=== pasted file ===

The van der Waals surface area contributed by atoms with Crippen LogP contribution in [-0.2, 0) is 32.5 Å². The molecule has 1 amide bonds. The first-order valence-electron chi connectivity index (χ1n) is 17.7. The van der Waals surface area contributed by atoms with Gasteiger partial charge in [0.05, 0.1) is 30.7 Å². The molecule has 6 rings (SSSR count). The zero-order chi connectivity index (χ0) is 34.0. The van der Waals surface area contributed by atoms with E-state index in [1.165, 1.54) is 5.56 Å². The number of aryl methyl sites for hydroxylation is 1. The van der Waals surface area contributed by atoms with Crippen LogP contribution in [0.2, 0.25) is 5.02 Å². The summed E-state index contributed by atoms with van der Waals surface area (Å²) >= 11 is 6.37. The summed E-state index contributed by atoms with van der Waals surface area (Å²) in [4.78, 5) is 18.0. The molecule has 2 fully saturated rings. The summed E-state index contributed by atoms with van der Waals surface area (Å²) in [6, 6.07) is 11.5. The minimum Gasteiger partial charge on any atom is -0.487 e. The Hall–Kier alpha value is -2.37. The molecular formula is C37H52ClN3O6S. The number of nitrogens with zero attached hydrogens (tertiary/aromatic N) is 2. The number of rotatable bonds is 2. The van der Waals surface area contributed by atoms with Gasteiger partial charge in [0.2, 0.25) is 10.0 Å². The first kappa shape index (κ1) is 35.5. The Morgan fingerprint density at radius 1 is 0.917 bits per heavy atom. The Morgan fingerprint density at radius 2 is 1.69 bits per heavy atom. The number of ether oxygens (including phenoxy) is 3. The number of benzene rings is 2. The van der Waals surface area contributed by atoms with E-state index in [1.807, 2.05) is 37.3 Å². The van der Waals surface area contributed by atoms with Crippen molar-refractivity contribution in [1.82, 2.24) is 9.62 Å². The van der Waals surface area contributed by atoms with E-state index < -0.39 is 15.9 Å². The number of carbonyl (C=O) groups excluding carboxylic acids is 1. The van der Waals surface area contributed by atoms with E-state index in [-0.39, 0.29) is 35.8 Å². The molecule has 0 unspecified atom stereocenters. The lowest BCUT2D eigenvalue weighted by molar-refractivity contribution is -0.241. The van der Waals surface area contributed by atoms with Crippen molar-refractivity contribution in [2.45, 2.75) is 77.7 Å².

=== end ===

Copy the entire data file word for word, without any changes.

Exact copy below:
The van der Waals surface area contributed by atoms with Crippen LogP contribution in [-0.2, 0) is 32.5 Å². The molecule has 1 amide bonds. The first-order valence-electron chi connectivity index (χ1n) is 17.7. The van der Waals surface area contributed by atoms with Gasteiger partial charge in [0.05, 0.1) is 30.7 Å². The molecule has 6 rings (SSSR count). The zero-order chi connectivity index (χ0) is 34.0. The van der Waals surface area contributed by atoms with E-state index in [1.165, 1.54) is 5.56 Å². The number of aryl methyl sites for hydroxylation is 1. The van der Waals surface area contributed by atoms with Crippen LogP contribution in [0.2, 0.25) is 5.02 Å². The summed E-state index contributed by atoms with van der Waals surface area (Å²) >= 11 is 6.37. The summed E-state index contributed by atoms with van der Waals surface area (Å²) in [4.78, 5) is 18.0. The molecule has 2 fully saturated rings. The summed E-state index contributed by atoms with van der Waals surface area (Å²) in [6, 6.07) is 11.5. The minimum Gasteiger partial charge on any atom is -0.487 e. The Hall–Kier alpha value is -2.37. The molecular formula is C37H52ClN3O6S. The number of nitrogens with zero attached hydrogens (tertiary/aromatic N) is 2. The number of rotatable bonds is 2. The van der Waals surface area contributed by atoms with Gasteiger partial charge in [0.2, 0.25) is 10.0 Å². The first kappa shape index (κ1) is 35.5. The Morgan fingerprint density at radius 1 is 0.917 bits per heavy atom. The Morgan fingerprint density at radius 2 is 1.69 bits per heavy atom. The number of ether oxygens (including phenoxy) is 3. The number of benzene rings is 2. The van der Waals surface area contributed by atoms with E-state index in [1.807, 2.05) is 37.3 Å². The van der Waals surface area contributed by atoms with Crippen molar-refractivity contribution in [1.82, 2.24) is 9.62 Å². The van der Waals surface area contributed by atoms with E-state index < -0.39 is 15.9 Å². The number of carbonyl (C=O) groups excluding carboxylic acids is 1. The van der Waals surface area contributed by atoms with E-state index in [-0.39, 0.29) is 35.8 Å². The molecule has 0 unspecified atom stereocenters. The lowest BCUT2D eigenvalue weighted by molar-refractivity contribution is -0.241. The van der Waals surface area contributed by atoms with Crippen molar-refractivity contribution in [2.45, 2.75) is 77.7 Å².